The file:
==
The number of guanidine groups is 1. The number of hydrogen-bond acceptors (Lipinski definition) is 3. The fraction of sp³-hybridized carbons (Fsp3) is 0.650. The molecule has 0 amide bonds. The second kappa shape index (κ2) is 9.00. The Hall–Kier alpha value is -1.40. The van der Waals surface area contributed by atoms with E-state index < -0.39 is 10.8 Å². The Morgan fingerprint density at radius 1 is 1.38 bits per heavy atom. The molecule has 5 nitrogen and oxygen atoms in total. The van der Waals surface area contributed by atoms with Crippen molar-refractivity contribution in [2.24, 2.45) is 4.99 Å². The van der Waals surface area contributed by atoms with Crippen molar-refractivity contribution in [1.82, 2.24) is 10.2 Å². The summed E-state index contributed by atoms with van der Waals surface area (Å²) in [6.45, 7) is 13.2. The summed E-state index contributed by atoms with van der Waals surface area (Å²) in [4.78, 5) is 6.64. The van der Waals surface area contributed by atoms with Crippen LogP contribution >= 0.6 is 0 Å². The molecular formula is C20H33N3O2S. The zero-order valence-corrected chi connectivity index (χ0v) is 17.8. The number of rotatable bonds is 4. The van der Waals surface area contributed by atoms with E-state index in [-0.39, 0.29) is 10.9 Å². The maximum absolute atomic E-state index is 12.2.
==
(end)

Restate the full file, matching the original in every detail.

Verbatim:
The number of guanidine groups is 1. The number of hydrogen-bond acceptors (Lipinski definition) is 3. The fraction of sp³-hybridized carbons (Fsp3) is 0.650. The molecule has 0 amide bonds. The second kappa shape index (κ2) is 9.00. The Hall–Kier alpha value is -1.40. The van der Waals surface area contributed by atoms with E-state index < -0.39 is 10.8 Å². The Morgan fingerprint density at radius 1 is 1.38 bits per heavy atom. The molecule has 5 nitrogen and oxygen atoms in total. The van der Waals surface area contributed by atoms with Crippen molar-refractivity contribution in [2.24, 2.45) is 4.99 Å². The van der Waals surface area contributed by atoms with Crippen molar-refractivity contribution in [1.82, 2.24) is 10.2 Å². The summed E-state index contributed by atoms with van der Waals surface area (Å²) in [6.45, 7) is 13.2. The summed E-state index contributed by atoms with van der Waals surface area (Å²) in [4.78, 5) is 6.64. The van der Waals surface area contributed by atoms with Crippen LogP contribution >= 0.6 is 0 Å². The molecular formula is C20H33N3O2S. The zero-order valence-corrected chi connectivity index (χ0v) is 17.8. The number of rotatable bonds is 4. The van der Waals surface area contributed by atoms with E-state index in [-0.39, 0.29) is 10.9 Å². The maximum absolute atomic E-state index is 12.2.